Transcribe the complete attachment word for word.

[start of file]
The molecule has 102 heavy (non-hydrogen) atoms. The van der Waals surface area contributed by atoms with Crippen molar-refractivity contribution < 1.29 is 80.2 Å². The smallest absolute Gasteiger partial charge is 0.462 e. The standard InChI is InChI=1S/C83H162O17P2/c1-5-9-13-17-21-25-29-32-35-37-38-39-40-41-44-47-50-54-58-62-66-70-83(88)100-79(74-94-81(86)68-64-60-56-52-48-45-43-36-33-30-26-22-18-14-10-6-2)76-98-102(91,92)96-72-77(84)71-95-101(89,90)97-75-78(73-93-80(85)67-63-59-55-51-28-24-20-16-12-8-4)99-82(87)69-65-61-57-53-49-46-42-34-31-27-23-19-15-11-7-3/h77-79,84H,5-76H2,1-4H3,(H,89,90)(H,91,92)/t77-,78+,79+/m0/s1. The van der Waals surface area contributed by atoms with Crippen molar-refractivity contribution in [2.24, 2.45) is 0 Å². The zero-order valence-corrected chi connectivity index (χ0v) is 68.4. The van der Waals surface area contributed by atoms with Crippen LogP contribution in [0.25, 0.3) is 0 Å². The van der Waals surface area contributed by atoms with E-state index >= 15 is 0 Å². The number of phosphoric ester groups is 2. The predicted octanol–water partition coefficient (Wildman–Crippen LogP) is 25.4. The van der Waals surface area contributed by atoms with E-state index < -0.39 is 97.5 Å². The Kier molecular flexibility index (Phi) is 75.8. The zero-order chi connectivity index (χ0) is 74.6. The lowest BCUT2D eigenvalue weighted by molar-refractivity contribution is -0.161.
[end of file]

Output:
The molecule has 102 heavy (non-hydrogen) atoms. The van der Waals surface area contributed by atoms with Crippen molar-refractivity contribution < 1.29 is 80.2 Å². The smallest absolute Gasteiger partial charge is 0.462 e. The standard InChI is InChI=1S/C83H162O17P2/c1-5-9-13-17-21-25-29-32-35-37-38-39-40-41-44-47-50-54-58-62-66-70-83(88)100-79(74-94-81(86)68-64-60-56-52-48-45-43-36-33-30-26-22-18-14-10-6-2)76-98-102(91,92)96-72-77(84)71-95-101(89,90)97-75-78(73-93-80(85)67-63-59-55-51-28-24-20-16-12-8-4)99-82(87)69-65-61-57-53-49-46-42-34-31-27-23-19-15-11-7-3/h77-79,84H,5-76H2,1-4H3,(H,89,90)(H,91,92)/t77-,78+,79+/m0/s1. The van der Waals surface area contributed by atoms with Crippen molar-refractivity contribution in [2.24, 2.45) is 0 Å². The zero-order valence-corrected chi connectivity index (χ0v) is 68.4. The van der Waals surface area contributed by atoms with Crippen LogP contribution in [0.25, 0.3) is 0 Å². The van der Waals surface area contributed by atoms with E-state index >= 15 is 0 Å². The number of phosphoric ester groups is 2. The predicted octanol–water partition coefficient (Wildman–Crippen LogP) is 25.4. The van der Waals surface area contributed by atoms with E-state index < -0.39 is 97.5 Å². The Kier molecular flexibility index (Phi) is 75.8. The zero-order chi connectivity index (χ0) is 74.6. The lowest BCUT2D eigenvalue weighted by molar-refractivity contribution is -0.161.